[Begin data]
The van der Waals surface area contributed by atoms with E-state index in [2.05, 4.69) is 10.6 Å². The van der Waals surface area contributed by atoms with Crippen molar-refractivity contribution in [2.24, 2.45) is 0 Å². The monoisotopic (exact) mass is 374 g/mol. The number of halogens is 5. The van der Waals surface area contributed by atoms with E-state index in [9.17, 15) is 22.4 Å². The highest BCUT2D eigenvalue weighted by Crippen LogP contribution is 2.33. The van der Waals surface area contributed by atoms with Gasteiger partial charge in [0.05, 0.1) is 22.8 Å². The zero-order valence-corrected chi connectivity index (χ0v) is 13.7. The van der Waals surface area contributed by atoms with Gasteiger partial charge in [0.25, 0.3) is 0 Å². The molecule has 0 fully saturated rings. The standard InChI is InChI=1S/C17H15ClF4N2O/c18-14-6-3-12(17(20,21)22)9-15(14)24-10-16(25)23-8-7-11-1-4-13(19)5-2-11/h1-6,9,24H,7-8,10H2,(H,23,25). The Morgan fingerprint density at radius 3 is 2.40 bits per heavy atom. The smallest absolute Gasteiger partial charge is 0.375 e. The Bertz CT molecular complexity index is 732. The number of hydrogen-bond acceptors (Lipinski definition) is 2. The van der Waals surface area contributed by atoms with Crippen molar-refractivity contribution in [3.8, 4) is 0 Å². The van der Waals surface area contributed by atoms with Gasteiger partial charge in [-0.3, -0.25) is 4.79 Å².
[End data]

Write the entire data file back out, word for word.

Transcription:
The van der Waals surface area contributed by atoms with E-state index in [2.05, 4.69) is 10.6 Å². The van der Waals surface area contributed by atoms with Crippen molar-refractivity contribution in [2.24, 2.45) is 0 Å². The monoisotopic (exact) mass is 374 g/mol. The number of halogens is 5. The van der Waals surface area contributed by atoms with E-state index in [9.17, 15) is 22.4 Å². The highest BCUT2D eigenvalue weighted by Crippen LogP contribution is 2.33. The van der Waals surface area contributed by atoms with Gasteiger partial charge in [0.05, 0.1) is 22.8 Å². The zero-order valence-corrected chi connectivity index (χ0v) is 13.7. The van der Waals surface area contributed by atoms with Gasteiger partial charge in [0.25, 0.3) is 0 Å². The molecule has 0 fully saturated rings. The standard InChI is InChI=1S/C17H15ClF4N2O/c18-14-6-3-12(17(20,21)22)9-15(14)24-10-16(25)23-8-7-11-1-4-13(19)5-2-11/h1-6,9,24H,7-8,10H2,(H,23,25). The Morgan fingerprint density at radius 3 is 2.40 bits per heavy atom. The smallest absolute Gasteiger partial charge is 0.375 e. The Bertz CT molecular complexity index is 732. The number of hydrogen-bond acceptors (Lipinski definition) is 2. The van der Waals surface area contributed by atoms with Crippen molar-refractivity contribution in [3.8, 4) is 0 Å². The van der Waals surface area contributed by atoms with Gasteiger partial charge in [-0.3, -0.25) is 4.79 Å².